Saying that financial contribution to a political party could lead to quid pro quo arrangements, the bench led by chief justice DY Chandrachud ruled that by anonymising contributions to the political parties, the electoral bonds scheme infringes upon the right to information of the voter provided under Article 19(1)(a) of the Constitution.
 
The petitions filed by Common Cause and CPIL also highlight donations through electoral bonds by companies making losses and shell companies. It says, "Data has further shown that various loss-making companies and shell companies were donating huge sums to political parties through electoral bonds. Data suggests that the introduction of electoral bonds led to the mushrooming of shell companies, which were used by corporate houses as conduits to launder illicit money. This is evident from the fact that many companies having little or no profits gave large donations to many political parties, especially the ruling party. In this way, laundered money has found its way into the coffers of the political parties. The source of funds donated by these shell companies is unknown and a matter of investigation since the names and know your customer (KYC) status of these companies have evidently been used by other entities to launder their illicit money and curry favour with the political parties in power." 
 
Reports indicate that some companies have spent multiples of their annual profits to donate to political parties through electoral bonds. Additionally, some companies have allegedly used indirect methods to purchase these bonds. Perhaps the most troubling issue is the allegations that central investigative agencies like the ED, I-T department, and CBI have been deployed as a means to compel companies to make donations.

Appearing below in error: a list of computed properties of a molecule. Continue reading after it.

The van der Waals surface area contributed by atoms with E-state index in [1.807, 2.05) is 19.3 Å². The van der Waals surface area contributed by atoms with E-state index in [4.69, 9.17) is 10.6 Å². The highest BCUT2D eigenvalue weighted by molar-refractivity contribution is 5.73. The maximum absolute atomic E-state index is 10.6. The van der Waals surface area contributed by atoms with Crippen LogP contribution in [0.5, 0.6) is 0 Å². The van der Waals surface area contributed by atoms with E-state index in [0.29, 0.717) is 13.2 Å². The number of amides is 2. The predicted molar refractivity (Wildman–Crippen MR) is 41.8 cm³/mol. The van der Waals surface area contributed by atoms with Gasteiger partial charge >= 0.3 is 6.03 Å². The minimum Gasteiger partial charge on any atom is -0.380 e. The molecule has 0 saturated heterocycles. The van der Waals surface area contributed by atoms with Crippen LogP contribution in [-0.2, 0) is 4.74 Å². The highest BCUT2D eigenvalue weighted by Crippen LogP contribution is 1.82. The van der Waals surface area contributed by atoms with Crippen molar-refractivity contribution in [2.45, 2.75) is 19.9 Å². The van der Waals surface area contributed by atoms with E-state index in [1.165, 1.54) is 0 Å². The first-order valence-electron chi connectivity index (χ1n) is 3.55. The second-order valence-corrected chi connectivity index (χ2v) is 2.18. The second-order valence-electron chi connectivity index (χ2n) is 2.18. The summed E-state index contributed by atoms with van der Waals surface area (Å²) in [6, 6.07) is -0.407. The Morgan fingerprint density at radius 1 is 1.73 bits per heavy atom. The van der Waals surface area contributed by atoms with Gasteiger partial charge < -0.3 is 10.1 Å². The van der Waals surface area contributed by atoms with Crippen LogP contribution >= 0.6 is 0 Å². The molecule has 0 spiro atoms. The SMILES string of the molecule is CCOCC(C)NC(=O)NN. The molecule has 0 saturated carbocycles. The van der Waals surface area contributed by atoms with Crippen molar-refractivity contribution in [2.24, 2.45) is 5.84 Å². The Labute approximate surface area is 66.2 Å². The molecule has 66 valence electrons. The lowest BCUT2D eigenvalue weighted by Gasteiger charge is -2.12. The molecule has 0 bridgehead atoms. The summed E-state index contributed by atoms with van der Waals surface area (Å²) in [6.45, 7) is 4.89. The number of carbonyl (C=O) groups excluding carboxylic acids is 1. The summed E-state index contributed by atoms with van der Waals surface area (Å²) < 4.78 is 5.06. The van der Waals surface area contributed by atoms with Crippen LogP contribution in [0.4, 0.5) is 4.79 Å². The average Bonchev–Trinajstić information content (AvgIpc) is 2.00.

Data from SBI suggests that at least 14 out of the top-30 companies which purchased electoral bonds between 12 April 2019 and 24 January 2024 have faced action by Central or state probe agencies. (Read: Electoral Bonds: The Possible Quid Pro Quo- Part1 / Electoral Bonds: The Possible Quid Pro Quo Part2
 
As pointed out by EAS Sarma, former secretary to the government of India (GoI), corporate entities by themselves are not voters and, therefore, a gift given by a company is not equivalent to a voter giving his/ her humble contribution to a political party. When a private company gifts a sizeable amount to a political party, it is certainly not out of its love for democracy. Since private companies' decisions are mostly profit-driven, when they donate to the party in power, they expect favours in return. (Read: Electoral Bond: Blood Money, Ransom, or Outright Bribe?)
 
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Comments
Pragna Mankodi
2 months ago
Nobody either in politics or business is Saint. Both have their own agenda either of sticking to power or to increase the profits. Which party will get how much is decided by their winnability. If Electoral Bonds are looked at from that angle and interpreted, then there is no higher danger to democracy than EB. We, as a country, do need legislation to curb the menace of black money when the majority of the politicians are rogues and the electorate is required to choose lesser evil. There can be room for improvement in legislation but we can\'t simply say that EBs are evil. Taking such an important matter to litigation is, according to me, a sheer waste of time of all involved in the process.
parimalshah1
2 months ago
This guy's imagination knows no bound. Why is he not writing some thriller novels? He may make more money and earn less brickbats.
murali
2 months ago
Power corrupts and absolute power corrupts absolutely
At the end of the day basic needs of common man for obtaining plan approval registration work certificates etc never easy without greasing palms